Personality disorders such as borderline personality disorder may be associated with generalized anxiety disorder.
Substance abuse can exaggerate the symptoms of anxiety.
Diagnosis is often made after a person with generalized anxiety disorder feels that his or her anxiety is interfering with his or her personal life. You may feel that you worry too much; you suffer from depression, substance abuse, or suicidal thoughts.
According to the Diagnostic and Statistical Manual (TR-IV), a diagnosis of generalized anxiety disorder contains the following features:
- Excessive anxiety and worry that occurs for more days than not for at least six months. The worry is about a variety of events or activities.
- The person finds it difficult to control the worry
- The anxiety and worry are associated with at least three of the following (only one is required in children)
- Restlessness or feeling keyed up or on edge
- Easily fatigued
- Difficulty concentrating or mind going blank
- Muscle tension
- Sleep disturbance
- The focus of the worry cannot be explained by other anxiety-related disorders, such as panic disorder, OCD, social phobia, separation anxiety, anorexia, somatization disorder, or hypochondriasis.
- The anxiety, worry, or physical symptoms cause clinically significant distress or impairment in social, occupational, or other important areas of functioning.
- The anxiety is not the result of a general health condition, medication, or substance.
Sometimes a person notices other physical ailments that are actually a symptom of generalized anxiety disorder. When the mind cannot or will not process certain feelings or situations, it may outlet the feelings in to a physical ailment. Common physical conditions include:
- Gastroesophageal reflux disease
- Heart disease
- Hypo- or hyper-thyroidism
- Menopause onset
Other issues include increasing the symptoms in other psychological or physical issues.
- Substance abuse
- Digestive issues
- Teeth grinding
Currently there are two primary methods of treating generalized anxiety disorder. They include the following:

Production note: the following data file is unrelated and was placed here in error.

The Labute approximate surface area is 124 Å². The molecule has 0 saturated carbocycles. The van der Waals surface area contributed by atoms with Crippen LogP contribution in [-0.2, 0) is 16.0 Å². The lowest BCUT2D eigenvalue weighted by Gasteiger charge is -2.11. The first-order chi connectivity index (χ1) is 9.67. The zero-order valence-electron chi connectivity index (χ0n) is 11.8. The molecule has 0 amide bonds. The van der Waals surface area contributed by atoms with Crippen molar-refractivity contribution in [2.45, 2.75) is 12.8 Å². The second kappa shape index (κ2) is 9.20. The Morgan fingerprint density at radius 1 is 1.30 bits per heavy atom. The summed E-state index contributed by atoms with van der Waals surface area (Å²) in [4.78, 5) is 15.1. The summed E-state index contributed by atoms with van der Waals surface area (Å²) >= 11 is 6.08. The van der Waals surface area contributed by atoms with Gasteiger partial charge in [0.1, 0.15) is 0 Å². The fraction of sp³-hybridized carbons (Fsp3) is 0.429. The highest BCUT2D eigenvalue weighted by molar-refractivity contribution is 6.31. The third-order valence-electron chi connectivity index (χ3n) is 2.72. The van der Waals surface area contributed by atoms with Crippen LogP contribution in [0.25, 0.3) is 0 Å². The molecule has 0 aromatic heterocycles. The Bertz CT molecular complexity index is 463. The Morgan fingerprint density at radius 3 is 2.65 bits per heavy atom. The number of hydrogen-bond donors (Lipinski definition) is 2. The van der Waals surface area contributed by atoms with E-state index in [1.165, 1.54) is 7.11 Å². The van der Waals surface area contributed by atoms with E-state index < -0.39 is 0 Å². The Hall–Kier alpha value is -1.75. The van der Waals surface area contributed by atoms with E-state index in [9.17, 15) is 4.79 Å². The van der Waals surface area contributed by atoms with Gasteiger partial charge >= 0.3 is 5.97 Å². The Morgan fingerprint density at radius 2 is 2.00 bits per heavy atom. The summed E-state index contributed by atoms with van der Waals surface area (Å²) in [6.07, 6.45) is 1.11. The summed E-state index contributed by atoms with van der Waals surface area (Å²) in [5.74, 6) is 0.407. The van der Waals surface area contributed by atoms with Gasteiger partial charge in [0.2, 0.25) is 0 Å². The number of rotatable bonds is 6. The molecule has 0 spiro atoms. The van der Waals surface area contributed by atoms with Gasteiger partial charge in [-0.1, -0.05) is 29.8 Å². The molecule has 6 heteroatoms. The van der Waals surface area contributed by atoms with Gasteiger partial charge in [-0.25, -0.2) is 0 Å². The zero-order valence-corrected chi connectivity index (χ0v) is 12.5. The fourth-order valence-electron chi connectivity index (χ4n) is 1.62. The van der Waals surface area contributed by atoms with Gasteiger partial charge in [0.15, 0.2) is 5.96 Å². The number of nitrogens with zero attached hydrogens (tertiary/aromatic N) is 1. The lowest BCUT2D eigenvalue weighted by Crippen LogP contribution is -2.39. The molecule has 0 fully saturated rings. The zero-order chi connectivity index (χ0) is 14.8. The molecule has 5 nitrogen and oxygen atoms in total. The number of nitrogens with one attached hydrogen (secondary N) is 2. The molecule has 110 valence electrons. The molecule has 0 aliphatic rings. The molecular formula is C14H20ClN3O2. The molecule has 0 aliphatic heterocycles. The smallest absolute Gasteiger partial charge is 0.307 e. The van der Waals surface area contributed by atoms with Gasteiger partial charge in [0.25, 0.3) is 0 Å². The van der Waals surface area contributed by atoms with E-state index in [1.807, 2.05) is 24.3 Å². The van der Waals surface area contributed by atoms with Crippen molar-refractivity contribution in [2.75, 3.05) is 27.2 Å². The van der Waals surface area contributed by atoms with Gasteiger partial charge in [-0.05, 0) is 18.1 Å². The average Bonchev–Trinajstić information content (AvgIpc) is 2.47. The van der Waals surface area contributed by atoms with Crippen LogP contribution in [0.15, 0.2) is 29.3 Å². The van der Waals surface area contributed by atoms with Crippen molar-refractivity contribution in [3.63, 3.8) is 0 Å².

Therapy - Therapy allows a mental health professional to examine and help you discover and manage the underlying causes for the anxiety and anxious feelings. Together you can use cognitive-behavioral techniques to focus on skill development to manage coping and thought patterns that lead to anxiety feelings.
Medication - This is the other primary treatment method utilized. Medication may be used to treat symptoms of depression, with anti-depressants; anxiety, with anti-anxiety medications; or stronger-acting benzodiazepines to help calm anxiety.
Typically therapy and medication are used hand-in-hand to reduce the feelings of anxiety, and increase relevant coping skills.
Additional Resources About Generalized Anxiety:
Anxiety.org - This website is fully dedicated to providing information about different anxiety disorders. There is information, resources, a directory of providers, articles, and information for therapists.
Mayo Clinic - This website contains a general description, treatment options, and resources related to generalized anxiety disorder.
Anxiety Disorders Association of America - This is a website dedicated to understanding and living with anxiety disorders. There is information about multiple anxiety disorders, as well as treatment options.
Helpguide.org - This website contains information about multiple health, family, and mental health conditions, including descriptions, treatment, and resources. This specific page is all about generalized anxiety disorder.